Life

All

Bill Tierney: Language should be a matter of common sense

 

I was a bit surprised when I finally realized the official guide to the Salons des métiers d’arts, Quebec’s big pre-Christmas arts and crafts show at Place Bonaventure, was bilingual. The pamphlet was being handed out at the entrance to the thousands streaming in.

Some signage at the event was also bilingual. The “sortie” sign was actually an “exit.”

Yes, there it was: the English language. In fact, Canada’s two official languages were side-by-side, looking pretty good together. And when you realized it was there, the whole event felt quite Canadian. Even more so, in fact, than the equivalent show, the “One of a Kind” exhibition held every pre-Christmas in Toronto.

In fact, our Salon des métiers d’arts is a very French affair. What marks it for me is the excellent food, all sorts of dégustations, cheeses, sausages, sweets.

The shock of the two languages together surprised me because I had just been reading about the town of St-Lazare’s brush with the Office de la langue française and the mayor’s determination to continue serving his sizable English-speaking population in its language. I had similar experiences in Ste-Anne-de-Bellevue.

It surprised me because the PQ government has tabled a law that threatens to remove bilingual status from towns whose number of anglophones drops below 50 per cent of the total population. Suddenly, Senneville and Baie-d’Urfé could become unilingual towns. And if we use mother tongue as a criterion, what about people like Jean Charest whose mom was anglophone?

But, really, it was all rather familiar, wasn’t it? The PQ gets elected and immediately tables a language bill to play to its militants and to occupy the emotional cultural ground in case of an early election. Obviously, the good people of Senneville and Baie-d’Urfé get worked up about losing their bilingual status and Jean-François Lisée, the minister for Montreal, immediately and spontaneously announces that dropping below 50 per cent wouldn’t lead to automatic loss of status. This is not very reassuring. I’m sure we all like and admire Lisée, but the law is the law and it doesn’t have clauses about not being applied when a minister is feeling charitable.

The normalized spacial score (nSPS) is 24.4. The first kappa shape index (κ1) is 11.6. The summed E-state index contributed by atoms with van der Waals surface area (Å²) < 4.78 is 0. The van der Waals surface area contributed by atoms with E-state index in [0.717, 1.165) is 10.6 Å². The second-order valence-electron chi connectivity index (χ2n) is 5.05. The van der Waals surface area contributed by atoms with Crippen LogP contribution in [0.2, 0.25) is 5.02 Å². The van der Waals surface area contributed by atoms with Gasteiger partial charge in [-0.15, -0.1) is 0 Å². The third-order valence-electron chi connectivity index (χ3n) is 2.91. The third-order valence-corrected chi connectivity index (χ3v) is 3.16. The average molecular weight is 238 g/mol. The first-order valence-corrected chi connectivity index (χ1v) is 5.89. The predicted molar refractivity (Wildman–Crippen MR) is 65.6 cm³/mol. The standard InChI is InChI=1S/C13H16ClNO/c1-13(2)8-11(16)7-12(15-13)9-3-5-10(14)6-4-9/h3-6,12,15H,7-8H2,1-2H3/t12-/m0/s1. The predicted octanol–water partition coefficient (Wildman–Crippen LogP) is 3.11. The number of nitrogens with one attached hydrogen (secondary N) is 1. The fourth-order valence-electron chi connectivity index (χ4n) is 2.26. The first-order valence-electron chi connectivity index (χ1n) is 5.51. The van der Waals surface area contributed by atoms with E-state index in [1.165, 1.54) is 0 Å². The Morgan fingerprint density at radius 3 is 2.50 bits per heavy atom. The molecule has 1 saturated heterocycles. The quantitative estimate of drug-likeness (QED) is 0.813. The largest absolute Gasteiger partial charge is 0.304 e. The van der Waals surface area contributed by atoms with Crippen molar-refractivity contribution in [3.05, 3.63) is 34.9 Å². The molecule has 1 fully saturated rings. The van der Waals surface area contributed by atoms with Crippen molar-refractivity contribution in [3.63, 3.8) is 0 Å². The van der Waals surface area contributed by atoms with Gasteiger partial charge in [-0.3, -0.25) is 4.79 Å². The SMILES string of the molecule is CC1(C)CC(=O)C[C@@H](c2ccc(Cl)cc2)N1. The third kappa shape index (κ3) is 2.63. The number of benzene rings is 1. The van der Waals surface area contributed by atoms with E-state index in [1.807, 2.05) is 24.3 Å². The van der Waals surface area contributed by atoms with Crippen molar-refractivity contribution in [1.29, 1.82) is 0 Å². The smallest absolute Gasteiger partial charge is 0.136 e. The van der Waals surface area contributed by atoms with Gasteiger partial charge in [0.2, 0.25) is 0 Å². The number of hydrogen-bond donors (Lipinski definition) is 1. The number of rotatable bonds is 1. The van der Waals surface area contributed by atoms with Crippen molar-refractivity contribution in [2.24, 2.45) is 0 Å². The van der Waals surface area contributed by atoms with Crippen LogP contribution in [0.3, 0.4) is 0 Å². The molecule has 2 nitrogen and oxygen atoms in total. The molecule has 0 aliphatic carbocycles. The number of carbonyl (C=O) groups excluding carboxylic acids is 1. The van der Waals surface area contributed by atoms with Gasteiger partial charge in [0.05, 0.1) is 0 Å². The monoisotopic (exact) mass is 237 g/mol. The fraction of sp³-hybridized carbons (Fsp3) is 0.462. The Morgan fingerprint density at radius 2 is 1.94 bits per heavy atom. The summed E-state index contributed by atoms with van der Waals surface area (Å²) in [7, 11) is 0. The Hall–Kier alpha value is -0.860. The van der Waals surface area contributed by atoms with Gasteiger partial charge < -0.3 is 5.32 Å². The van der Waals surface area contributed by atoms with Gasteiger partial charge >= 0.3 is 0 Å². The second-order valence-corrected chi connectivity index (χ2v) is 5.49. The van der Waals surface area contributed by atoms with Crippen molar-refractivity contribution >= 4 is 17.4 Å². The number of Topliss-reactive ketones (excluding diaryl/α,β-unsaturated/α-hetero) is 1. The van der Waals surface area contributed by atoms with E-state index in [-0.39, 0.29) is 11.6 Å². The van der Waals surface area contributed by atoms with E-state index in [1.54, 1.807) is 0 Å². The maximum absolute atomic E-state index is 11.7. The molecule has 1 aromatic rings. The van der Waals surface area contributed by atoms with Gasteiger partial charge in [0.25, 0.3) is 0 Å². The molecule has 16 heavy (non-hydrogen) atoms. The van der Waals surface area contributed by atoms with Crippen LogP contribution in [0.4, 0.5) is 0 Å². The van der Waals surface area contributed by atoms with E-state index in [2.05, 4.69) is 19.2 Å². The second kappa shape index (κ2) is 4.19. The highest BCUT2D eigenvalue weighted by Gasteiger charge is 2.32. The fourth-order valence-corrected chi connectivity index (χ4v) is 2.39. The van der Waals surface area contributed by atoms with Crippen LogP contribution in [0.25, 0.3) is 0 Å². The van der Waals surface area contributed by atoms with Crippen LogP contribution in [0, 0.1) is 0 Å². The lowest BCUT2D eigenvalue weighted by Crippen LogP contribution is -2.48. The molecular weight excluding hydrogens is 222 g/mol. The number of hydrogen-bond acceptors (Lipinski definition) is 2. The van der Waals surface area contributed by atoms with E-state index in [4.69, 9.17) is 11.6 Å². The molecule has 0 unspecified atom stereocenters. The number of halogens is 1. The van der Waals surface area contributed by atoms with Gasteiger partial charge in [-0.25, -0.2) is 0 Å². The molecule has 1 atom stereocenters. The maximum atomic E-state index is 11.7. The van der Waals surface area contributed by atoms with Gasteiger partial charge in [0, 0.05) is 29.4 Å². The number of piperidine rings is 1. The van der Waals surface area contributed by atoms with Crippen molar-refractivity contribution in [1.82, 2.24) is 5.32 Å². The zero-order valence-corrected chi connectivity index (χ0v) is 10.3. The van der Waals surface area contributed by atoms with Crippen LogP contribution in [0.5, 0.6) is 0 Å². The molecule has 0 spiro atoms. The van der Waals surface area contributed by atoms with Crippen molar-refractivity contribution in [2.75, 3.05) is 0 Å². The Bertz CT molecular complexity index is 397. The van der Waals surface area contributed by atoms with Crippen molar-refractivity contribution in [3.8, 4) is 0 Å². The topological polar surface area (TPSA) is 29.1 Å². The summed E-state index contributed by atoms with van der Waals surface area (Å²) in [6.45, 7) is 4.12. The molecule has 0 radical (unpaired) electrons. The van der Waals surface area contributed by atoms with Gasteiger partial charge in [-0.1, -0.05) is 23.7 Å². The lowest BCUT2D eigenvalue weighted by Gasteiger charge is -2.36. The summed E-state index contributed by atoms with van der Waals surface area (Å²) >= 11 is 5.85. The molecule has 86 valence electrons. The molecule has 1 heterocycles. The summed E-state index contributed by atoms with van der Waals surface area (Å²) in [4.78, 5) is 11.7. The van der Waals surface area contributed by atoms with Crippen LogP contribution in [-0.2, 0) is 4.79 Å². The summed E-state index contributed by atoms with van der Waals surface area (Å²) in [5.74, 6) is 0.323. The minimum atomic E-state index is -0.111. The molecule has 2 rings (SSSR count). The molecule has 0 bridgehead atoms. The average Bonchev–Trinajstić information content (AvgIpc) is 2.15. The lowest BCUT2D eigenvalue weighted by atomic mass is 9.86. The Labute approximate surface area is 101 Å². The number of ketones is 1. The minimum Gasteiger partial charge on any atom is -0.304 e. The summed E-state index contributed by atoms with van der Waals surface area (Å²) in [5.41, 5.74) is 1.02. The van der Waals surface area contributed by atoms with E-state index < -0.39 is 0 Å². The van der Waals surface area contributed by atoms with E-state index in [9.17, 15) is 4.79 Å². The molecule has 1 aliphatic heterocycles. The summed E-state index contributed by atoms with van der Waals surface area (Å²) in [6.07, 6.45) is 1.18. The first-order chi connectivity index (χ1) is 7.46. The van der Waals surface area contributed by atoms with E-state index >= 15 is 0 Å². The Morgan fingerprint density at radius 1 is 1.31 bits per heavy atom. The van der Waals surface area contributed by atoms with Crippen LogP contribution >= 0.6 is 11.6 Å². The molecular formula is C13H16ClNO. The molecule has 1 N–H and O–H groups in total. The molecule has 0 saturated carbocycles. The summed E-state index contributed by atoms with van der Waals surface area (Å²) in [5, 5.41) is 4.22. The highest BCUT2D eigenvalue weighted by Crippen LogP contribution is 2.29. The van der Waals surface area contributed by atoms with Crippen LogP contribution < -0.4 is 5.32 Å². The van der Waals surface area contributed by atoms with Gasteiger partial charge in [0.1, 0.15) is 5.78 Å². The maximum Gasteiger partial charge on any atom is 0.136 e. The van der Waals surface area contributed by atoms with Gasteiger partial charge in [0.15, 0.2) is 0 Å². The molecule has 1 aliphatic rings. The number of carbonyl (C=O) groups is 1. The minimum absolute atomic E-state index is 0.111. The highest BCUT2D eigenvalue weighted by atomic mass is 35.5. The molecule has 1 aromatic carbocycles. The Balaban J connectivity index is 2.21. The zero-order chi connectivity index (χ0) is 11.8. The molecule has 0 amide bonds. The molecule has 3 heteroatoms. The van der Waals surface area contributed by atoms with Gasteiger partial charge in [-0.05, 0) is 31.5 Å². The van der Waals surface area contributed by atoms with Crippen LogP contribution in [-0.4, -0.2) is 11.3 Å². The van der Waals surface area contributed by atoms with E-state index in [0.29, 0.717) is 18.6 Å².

It reminded me of exchanges the town of Ste-Anne had with the language bureaucrats over bilingual signs we put up. It reminds me of the many English-speaking voters who used to ask me to speak more English for them. It reminds me that a majority of our citizens speak English at home in Ste-Anne, but it is a French town.

Now it seems to me all this skating around the two languages works well as long as everyone is prepared to be reasonable. We can even call a town with a majority of English speakers a French town as long as we are prepared to make sure all taxpayers get information they can understand. The law can ignore reality, but reality has a way of overriding the law.

Admittedly, Bill 101 is based on a form of hypocrisy: let’s pretend certain towns are French based on changing criteria. But when the government clearly doesn’t want any English in sight, how are anglophones meant to feel?

Ste-Anne-de-Bellevue has a slight majority of households using English as their language of communication, and that would have been enough to procure a change of status until the law was restricted at the turn of the century to “mother tongue” anglophones.

So I asked – in French, of course – the charming people organizing the Salon des métiers d’arts how come their guidebook was bilingual and so many signs used both languages. I quickly assured them I was not criticizing their practice. “What did the Office de la langue française say?”

“We didn’t ask,” was the response. They just used their common sense. So, please, don’t ask and, above all, don’t tell.

Bill Tierney is the former mayor of Ste-Anne-de Bellevue.

billtierney@videotron.ca. 

No Comments

Leave a Reply

Your email address will not be published. Required fields are marked *

You may use these HTML tags and attributes: <a href="" title=""> <abbr title=""> <acronym title=""> <b> <blockquote cite=""> <cite> <code> <del datetime=""> <em> <i> <q cite=""> <strike> <strong>